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Sacramento Should Ease Wildomar's Financial Woes, Supervisors Say

Board Chairman John Tavaglione sought to postpone any action on allowing Wildomar to defer payment of nearly $1.8 million until the end of the current fiscal year to see whether the state takes any action on Senate Bill 89.

The Riverside County Board of Supervisors decided today it will wait until June to formally ink a deal that would allow the City of Wildomar to delay paying money it owes the county.

During today’s supervisors meeting, board Chairman John Tavaglione sought to postpone any action on allowing Wildomar to defer payment of nearly $1.8 million owed the county until the end of the current fiscal year to see whether the state takes any action on Senate Bill 89.

County staff had recommended that the supervisors approve a resolution that would have allowed Wildomar to defer repayment of service costs -- for such things as police, fire, animal control, public works, etc. -- that accrued shortly after the city’s July 1, 2008 incorporation.

Government code mandates that counties continue providing existing levels of such services to newly incorporated cities for a period of time, but the “transition year service costs” must be repaid. In Wildomar’s case, the tab totaled $1,777,619.50 to be paid in full by July 1, 2013, according to county documents.

On Feb. 8, however, the city formally requested to defer payment.

City officials blame Sacramento for Wildomar's current financial woes. Last June, the city was hit with a blow when Gov. Jerry Brown signed the state budget package. Part of the package included Senate Bill 89, which stripped the city of its vehicle license fee revenues. New cities had been allotted an increased revenue share from the fees to get off the ground, but the June 30 signing by the governor

"We can't let the state off the hook," Tavaglione said, noting that it might send the wrong message to legislators if the county acts too early to accommodate the cities.

Supervisor Jeff Stone called on the county's state lobbyists to wage a campaign to drum up support for Wildomar and three other newly incorporated Riverside County cities – Menifee, Eastvale, and Jurupa Valley – that were most affected by the cut in vehicle license fee revenues.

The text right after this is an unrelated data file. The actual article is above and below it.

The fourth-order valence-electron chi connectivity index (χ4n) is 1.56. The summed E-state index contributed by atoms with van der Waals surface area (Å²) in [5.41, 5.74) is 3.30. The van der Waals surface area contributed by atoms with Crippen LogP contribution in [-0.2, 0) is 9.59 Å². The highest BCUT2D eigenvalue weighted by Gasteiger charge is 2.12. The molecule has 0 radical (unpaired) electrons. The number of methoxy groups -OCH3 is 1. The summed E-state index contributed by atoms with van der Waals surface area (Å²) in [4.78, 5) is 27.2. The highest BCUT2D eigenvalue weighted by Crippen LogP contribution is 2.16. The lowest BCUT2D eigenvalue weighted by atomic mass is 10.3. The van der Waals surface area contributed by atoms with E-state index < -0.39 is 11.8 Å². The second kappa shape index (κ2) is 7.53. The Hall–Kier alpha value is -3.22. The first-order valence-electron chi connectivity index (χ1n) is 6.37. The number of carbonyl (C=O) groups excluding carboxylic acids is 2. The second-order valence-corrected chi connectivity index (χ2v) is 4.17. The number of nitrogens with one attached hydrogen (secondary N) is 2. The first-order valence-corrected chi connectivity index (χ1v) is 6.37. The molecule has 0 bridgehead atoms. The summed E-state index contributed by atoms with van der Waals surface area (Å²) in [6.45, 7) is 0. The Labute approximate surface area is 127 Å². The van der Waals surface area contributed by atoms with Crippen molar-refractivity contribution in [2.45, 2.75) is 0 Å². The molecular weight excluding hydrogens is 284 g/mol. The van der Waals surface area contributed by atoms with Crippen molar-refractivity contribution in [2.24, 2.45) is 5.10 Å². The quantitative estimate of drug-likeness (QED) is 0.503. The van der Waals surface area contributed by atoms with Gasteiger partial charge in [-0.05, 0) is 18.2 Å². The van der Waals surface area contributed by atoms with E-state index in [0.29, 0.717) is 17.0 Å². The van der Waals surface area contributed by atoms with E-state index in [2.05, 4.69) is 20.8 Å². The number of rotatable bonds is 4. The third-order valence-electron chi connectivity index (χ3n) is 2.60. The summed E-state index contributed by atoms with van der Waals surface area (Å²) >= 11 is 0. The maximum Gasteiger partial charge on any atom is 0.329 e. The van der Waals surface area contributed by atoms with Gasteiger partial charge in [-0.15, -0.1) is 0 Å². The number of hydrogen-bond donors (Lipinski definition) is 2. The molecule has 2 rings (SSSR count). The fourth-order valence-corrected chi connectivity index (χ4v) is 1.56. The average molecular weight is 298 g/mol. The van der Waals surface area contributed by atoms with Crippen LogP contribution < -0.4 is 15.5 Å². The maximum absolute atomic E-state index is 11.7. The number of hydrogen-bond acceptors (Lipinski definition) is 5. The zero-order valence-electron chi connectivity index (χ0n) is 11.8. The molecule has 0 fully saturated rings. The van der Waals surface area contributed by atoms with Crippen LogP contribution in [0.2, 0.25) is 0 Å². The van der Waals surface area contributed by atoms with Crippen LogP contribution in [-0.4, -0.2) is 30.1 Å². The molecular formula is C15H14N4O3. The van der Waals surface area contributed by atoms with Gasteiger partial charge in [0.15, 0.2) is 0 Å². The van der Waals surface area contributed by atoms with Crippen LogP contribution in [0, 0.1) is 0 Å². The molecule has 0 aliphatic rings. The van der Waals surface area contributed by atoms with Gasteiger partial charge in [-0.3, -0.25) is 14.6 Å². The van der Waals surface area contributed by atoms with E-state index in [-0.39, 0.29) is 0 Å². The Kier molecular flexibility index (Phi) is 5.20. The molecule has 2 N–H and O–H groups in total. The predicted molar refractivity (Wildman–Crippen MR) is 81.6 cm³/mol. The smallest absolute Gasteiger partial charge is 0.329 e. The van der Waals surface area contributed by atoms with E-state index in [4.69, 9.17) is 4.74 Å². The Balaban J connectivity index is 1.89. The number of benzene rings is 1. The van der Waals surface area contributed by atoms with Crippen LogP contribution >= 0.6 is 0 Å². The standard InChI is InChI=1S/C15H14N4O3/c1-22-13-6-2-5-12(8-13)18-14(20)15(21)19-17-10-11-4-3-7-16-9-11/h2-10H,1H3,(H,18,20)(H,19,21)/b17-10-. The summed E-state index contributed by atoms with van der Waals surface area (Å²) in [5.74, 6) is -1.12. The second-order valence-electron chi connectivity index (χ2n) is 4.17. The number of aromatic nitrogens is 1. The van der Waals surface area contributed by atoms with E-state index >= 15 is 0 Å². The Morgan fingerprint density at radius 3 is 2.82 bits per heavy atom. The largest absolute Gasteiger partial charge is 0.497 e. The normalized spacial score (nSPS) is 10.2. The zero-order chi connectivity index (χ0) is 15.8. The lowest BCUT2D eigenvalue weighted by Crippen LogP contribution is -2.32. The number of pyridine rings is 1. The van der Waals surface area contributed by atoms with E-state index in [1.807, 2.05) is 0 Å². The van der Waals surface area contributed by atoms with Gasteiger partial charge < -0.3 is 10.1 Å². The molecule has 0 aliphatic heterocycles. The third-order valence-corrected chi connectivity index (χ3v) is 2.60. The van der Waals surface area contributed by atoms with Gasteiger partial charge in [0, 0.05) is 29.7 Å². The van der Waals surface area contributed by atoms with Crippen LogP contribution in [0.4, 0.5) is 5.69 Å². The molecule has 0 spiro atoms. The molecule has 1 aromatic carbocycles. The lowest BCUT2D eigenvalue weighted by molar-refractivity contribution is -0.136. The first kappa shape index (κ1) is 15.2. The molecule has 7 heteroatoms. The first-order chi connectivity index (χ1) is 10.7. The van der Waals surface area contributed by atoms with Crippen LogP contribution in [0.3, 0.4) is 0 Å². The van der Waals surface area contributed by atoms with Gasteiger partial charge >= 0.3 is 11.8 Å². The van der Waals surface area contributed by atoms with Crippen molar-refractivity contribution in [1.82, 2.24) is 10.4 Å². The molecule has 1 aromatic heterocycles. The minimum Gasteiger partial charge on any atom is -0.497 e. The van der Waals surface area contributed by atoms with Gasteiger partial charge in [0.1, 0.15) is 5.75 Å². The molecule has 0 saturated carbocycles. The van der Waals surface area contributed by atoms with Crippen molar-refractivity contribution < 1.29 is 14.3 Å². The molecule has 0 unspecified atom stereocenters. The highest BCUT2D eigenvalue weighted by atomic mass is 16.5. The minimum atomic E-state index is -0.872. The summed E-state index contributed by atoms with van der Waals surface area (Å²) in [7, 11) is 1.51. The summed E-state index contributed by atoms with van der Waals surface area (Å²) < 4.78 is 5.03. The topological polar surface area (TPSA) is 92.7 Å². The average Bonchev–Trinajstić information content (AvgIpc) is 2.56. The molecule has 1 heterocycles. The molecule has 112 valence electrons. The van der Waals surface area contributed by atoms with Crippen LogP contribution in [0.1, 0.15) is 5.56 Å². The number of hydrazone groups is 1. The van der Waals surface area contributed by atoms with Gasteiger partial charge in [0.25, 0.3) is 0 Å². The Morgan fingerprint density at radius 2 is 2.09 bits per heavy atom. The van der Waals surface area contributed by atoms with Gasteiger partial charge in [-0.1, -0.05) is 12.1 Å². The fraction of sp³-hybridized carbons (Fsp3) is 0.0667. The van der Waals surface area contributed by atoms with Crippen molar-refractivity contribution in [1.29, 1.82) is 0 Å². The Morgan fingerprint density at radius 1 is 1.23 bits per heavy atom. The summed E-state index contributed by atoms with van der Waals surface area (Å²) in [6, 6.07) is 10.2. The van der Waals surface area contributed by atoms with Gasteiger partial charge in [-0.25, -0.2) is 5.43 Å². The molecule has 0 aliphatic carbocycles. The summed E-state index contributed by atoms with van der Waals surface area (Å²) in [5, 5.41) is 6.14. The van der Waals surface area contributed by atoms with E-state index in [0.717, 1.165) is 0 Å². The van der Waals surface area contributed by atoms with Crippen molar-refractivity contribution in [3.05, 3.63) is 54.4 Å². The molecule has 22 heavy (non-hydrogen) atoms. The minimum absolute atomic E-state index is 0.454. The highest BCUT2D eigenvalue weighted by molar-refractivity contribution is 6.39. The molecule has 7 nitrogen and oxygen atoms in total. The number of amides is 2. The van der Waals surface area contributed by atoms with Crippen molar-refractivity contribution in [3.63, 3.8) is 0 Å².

"Let's challenge the lobbying firms to perform for us and our cities ... to do what's right," the supervisor said.

The county was looking at giving Wildomar an additional eight years to repay $1,394,376.50 in general fund services it received during the transition period; the city would be still be required to square up its non-general fund services costs of $383,243 by July 1, 2013, according to county documents.

The terms for repaying the $1,394,376.50 did include a minimum annual payment of no less than $100,000 adjusted by any change in the California Consumer Price Index, according to county documents. The minimum payments would have been due starting July 1, 2013. --City News Service contributed to this report.

Tonto March 28, 2012 at 04:55 AM
California has a 500 billion dollar UNfunded pension liability. It will suck the life out of EVERYTHING in the State. Where is Wildomar?
Ken Mayes March 28, 2012 at 05:40 AM
Even if Sacramento returns the funds to Wildomar they still will not have the money to pay off these loans. The funding lost resulted in a decrease in police and fire services which if returned to their levels before the cut, as these cuts were called temporary at the time, we will still be short and now we are borrowing 58,000 more to cover a shortfall for the expenses for the Taj Mahal (dog pound). Hold a place in line for us Stockton were right behind you.

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